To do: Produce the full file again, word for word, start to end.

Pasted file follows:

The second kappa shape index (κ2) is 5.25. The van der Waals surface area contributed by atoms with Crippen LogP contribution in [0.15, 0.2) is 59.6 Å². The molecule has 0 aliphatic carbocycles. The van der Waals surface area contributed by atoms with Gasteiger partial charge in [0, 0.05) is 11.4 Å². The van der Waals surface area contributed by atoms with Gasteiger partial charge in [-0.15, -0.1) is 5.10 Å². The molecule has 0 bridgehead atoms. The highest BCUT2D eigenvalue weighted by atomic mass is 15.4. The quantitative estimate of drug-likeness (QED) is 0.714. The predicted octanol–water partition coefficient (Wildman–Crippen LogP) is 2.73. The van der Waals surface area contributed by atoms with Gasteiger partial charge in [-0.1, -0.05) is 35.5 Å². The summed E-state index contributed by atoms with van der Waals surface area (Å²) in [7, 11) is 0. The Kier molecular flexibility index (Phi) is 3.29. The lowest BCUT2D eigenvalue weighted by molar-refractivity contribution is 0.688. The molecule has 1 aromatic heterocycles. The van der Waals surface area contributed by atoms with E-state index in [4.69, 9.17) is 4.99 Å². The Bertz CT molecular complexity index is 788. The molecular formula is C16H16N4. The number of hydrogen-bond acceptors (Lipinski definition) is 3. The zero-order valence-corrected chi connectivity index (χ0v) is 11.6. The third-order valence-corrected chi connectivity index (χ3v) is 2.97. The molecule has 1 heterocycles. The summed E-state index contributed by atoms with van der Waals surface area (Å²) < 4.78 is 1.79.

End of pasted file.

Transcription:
The second kappa shape index (κ2) is 5.25. The van der Waals surface area contributed by atoms with Crippen LogP contribution in [0.15, 0.2) is 59.6 Å². The molecule has 0 aliphatic carbocycles. The van der Waals surface area contributed by atoms with Gasteiger partial charge in [0, 0.05) is 11.4 Å². The van der Waals surface area contributed by atoms with Gasteiger partial charge in [-0.15, -0.1) is 5.10 Å². The molecule has 0 bridgehead atoms. The highest BCUT2D eigenvalue weighted by atomic mass is 15.4. The quantitative estimate of drug-likeness (QED) is 0.714. The predicted octanol–water partition coefficient (Wildman–Crippen LogP) is 2.73. The van der Waals surface area contributed by atoms with Gasteiger partial charge in [-0.1, -0.05) is 35.5 Å². The summed E-state index contributed by atoms with van der Waals surface area (Å²) in [7, 11) is 0. The Kier molecular flexibility index (Phi) is 3.29. The lowest BCUT2D eigenvalue weighted by molar-refractivity contribution is 0.688. The molecule has 1 aromatic heterocycles. The van der Waals surface area contributed by atoms with E-state index in [4.69, 9.17) is 4.99 Å². The Bertz CT molecular complexity index is 788. The molecular formula is C16H16N4. The number of hydrogen-bond acceptors (Lipinski definition) is 3. The zero-order valence-corrected chi connectivity index (χ0v) is 11.6. The third-order valence-corrected chi connectivity index (χ3v) is 2.97. The molecule has 1 heterocycles. The summed E-state index contributed by atoms with van der Waals surface area (Å²) < 4.78 is 1.79.